Food production is one of the biggest contributors to greenhouse gas emission, as well as having diverse effects on our environment, from habitat destruction due to conquering virgin lands for agriculture or the pollution of land, water and air by chemicals. However, not all foods are equal: distinct food types are associated with wildly varying environmental foot prints. For example, producing a kg of beef causes more than 2.5 times as much CO2 emission than the same weight of tofu. Although the environmental costs of certain food groups, such as meat, are well-known, not many of us are aware of the comparison of other groups. As a vegetarian suffering from cheese addiction, I was surprised to find out that the environmental cost of cheese is nearly twice as much that of chicken meat!

What it does

Our aim while developing Kukiko was to raise awareness of the differences in the environmental costs of various food groups and facilitate eco-friendly choices when choosing a recipe to cook. Kukiko is a Chrome browser extension that scrapes pages displaying a recipe and calculates the cost of each ingredient. It then marks those with the highest negative impact on our environment and attempts to give polite suggestion for a better, friendlier alternative.

How we built it

We built the extension in "vanilla" Javascript. To provide the dataset on the environmental costs of different ingredients, we also created a MySql application server in Python, running in a Docker container. Unfortunately we did not have the time to integrate the extension with the database server, but given the tiny size of our database, we could use a static, predefined json table in the extension.

Challenges we ran into

We were a small group of two and neither of us had any experience in Web Development or in Javascript, so learning time was our biggest enemy. We found Javascript not the most comfortable of languages, and the multi-layered nature of a Chrome extension did not make debugging easy. We were also surprised to find out how difficult it is to integrate various javascript tools with Chrome Extensions (e.g. node.js or mysql) and how messy the source code of websites can be (making the scraping more challenging).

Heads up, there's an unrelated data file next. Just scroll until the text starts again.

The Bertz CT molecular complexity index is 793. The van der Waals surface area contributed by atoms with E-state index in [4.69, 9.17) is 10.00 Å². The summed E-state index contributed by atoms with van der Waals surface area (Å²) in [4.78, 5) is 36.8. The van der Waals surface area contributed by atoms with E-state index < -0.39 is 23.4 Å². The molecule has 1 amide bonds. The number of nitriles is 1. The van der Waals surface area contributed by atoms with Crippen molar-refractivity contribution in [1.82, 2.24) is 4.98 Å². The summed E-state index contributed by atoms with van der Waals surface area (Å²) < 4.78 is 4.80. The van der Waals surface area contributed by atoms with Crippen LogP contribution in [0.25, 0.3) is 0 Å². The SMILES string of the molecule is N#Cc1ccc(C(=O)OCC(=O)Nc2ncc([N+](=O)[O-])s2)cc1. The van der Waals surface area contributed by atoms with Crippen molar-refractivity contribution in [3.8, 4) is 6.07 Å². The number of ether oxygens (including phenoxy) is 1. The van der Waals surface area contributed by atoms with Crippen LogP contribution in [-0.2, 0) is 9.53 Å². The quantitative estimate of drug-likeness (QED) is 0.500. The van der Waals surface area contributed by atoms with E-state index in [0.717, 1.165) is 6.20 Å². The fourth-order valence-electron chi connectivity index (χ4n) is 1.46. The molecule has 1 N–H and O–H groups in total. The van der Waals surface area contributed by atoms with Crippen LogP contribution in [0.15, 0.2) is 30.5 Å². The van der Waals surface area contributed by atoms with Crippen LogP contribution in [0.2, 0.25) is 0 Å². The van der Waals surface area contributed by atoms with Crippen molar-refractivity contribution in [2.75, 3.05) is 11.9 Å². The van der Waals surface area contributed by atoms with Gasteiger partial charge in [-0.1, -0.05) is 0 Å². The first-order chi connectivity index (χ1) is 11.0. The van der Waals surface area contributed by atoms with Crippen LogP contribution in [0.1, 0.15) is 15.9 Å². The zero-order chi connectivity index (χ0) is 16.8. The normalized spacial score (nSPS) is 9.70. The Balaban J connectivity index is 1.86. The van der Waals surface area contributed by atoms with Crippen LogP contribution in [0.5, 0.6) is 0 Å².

Accomplishments that we're proud of

In these 40 hours, we got from zero to a working Chrome Extension; and one that we would be happy to use.

What we learned

On the data side, it was interesting to see how different the environmental footprints of a given food type can be depending on the source you consult. For example, the CO2 emission values we found for almond milk, made from the water-intensive almonds, were anywhere between a third of that for cow milk to nearly as much as the original animal product; and then we didn't even look at other metrics like biodiversity loss. Making an informed choice really isn't easy, no matter how hard one tries!

On the technical side, Chrome Extensions are easy to start up, but complicated to use for more involved purposes. In order to have a fully functional application with database access and user information, one has to know about multiple frameworks, application servers and how these all are integrated together.

What's next for Kukiko

We had a lot of ideas that we did not manage to implement in the time-frame of the Hackathon. Here are a few key ones:

  • Improve the current, primitive scraping function. (e.g. to avoid our greedy name matching algorithm interpreting butter beans as butter; being perfectly happy with nearly half a kilo of butter in a vegetable soup)
  • Suggest similar, alternative recipes that have a smaller ecological footprint
  • Display similar information for items on a restaurant menu by text recognition and then scraping the web for fitting recipes for the detected dish
  • Gamify the experience by introducing a user database and keeping track of eco-credits; making environmentally friendly choices shareable on social media platforms and including interactive visualisations about the sources of environmental effects (e.g. transport, pollution, water needs)
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